I have had Fedora Core 2 installed on my three computers for a couple of weeks now. Traditionally I have used a stock install for my gateway and laptop but have customized the desktop components of my main work station. Typically this meant building the latest GNOME from source via Garnome. Fedora Core 2 is the first Linux installation I have had in a long while that I don’t have the urge to customize. Sure, I have installed some new stuff that is not part of the distribution but the core desktop components are stock. Kudos to Fedora for putting together such a good distribution. Someday I’ll take the time to get familiar with Debian but at the moment I don’t have much incentive to.
I finally broke down and installed some non-open software on my desktop. This is something I try hard not to do. I don’t even have the Macromedia Flash plugin installed. I installed Real player so I could listen to CBC for the election coverage. Hopefully someday CBC will use Icecast so I don’t need this installed anymore.
When working on my Linux QoS project I ran into the confusion over what k,M,G mean in computing again.
Here is the problem. In normal usage k = 1000. Obvious example, kilometer == 1000 meters. However in computing the factor most used is 1024. This means a kilobyte in your computer RAM is 1024 bytes == 2^10 bytes. A megabyte in RAM is 1024 * 1024 == 1048576 bytes == 2^20 bytes. The nice network and hard drive people have decided to use powers of 10 instead of powers of two. This means your 100Mbit network is 100,000,000 bits/sec not 100 * 1024 * 1024 == 104857600 bits/sec. Hard drives are also a fun example of this. A hard drive sold with a capacity of 40 GB can store 40,000,000,000 bits but your computer calculates file sizes with powers of two so this is really 40,000,000,000 / 1024 / 1024 / 1024 == 37.25 GB to your computer.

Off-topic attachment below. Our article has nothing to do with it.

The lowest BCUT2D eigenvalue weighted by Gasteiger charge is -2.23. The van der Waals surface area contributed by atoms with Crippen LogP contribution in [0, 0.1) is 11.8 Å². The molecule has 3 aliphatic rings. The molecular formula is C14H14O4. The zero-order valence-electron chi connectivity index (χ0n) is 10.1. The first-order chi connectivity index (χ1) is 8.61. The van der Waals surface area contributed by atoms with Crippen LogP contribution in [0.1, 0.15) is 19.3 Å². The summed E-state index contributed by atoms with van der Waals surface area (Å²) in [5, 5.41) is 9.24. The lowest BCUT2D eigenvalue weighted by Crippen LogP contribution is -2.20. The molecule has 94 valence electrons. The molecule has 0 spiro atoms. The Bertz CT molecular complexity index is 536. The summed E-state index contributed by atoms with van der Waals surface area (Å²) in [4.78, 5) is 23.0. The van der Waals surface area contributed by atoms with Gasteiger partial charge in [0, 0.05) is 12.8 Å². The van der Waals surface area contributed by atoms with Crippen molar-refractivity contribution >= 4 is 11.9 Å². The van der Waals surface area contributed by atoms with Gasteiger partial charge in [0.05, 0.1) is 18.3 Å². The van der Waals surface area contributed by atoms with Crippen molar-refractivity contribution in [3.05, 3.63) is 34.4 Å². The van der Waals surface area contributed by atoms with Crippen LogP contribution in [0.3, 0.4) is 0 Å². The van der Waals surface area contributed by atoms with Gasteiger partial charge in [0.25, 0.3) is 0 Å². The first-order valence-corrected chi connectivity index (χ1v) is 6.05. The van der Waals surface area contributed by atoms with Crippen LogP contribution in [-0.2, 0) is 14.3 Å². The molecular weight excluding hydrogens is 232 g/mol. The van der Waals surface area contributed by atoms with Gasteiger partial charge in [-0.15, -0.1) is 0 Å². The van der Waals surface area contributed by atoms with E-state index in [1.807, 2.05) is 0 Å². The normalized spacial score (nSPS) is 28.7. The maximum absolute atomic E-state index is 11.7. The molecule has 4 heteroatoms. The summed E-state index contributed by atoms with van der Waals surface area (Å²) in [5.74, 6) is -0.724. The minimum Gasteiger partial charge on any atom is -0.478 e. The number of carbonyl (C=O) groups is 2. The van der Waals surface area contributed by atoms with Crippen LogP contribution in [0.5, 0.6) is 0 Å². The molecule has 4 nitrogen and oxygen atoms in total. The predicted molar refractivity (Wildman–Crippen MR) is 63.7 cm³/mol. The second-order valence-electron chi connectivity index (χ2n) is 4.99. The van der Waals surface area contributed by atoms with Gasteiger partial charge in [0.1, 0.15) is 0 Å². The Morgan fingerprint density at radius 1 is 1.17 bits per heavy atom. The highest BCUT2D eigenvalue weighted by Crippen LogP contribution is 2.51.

The networking example is where the problem with Linux QoS came up. The Linux traffic control utilities use a multiplier of 1024 for kbit. My upload data rate is 640kbit. When I specified 640kbit/sec via the Linux QoS utilities I was actually specifying 640 * 1024 == 655360 bits/sec not the actual line rate which is 640,000 bits/sec. Even more fun is calculating download rates from network interface speeds. The network is rated with 10^x but the KB number you see on the screen is 2^x.
Wikipedia has a great article on this whole mess. This article explains the new prefixes that have been introduced to remove this abiguity. So from now on my computer has 512Mib of RAM, the hard drive has 40Gb of capacity and the network interface is 100Mbit/sec.
Nice little summary of WinXP SP2 over at OSNews. It seems MS has a new firewall in this release. What interests me is this screen shot. A simple UI for allowing incoming traffic to listening processes is a great idea. However, I doubt a pop-up window is the best way to handle this. I would guess a lot of users will just hit the OK to make the pop-up window go away. A application that had a list of listening programs and allowed the user to select which ones could receive non-local packets would probably be better. A couple of years ago I started working on something like this for Linux. Unfortunately, like a lot of the play projects I start it didn’t get finished. At least I seem to have had a good idea.
Sendmail effect: Any complex technology which doesn’t come with documentation must be the best available.
I found that little tidbit in Linux Advanced Routing and Traffic Control HOWTO.
Ever have one of those moments where you think “Why didn’t I do this before?”. During my recent forray into the Weblog world I started to realize how useful the ability to syndicate content via RSS or Atom is.
A great example of this is the ‘planet’ phenomenon started by Jeff Waugh in the Free software community. The various planet sites aggregate the Blogs of Free Software contributors into one site where you can keep track of all of them. Here is a couple of examples: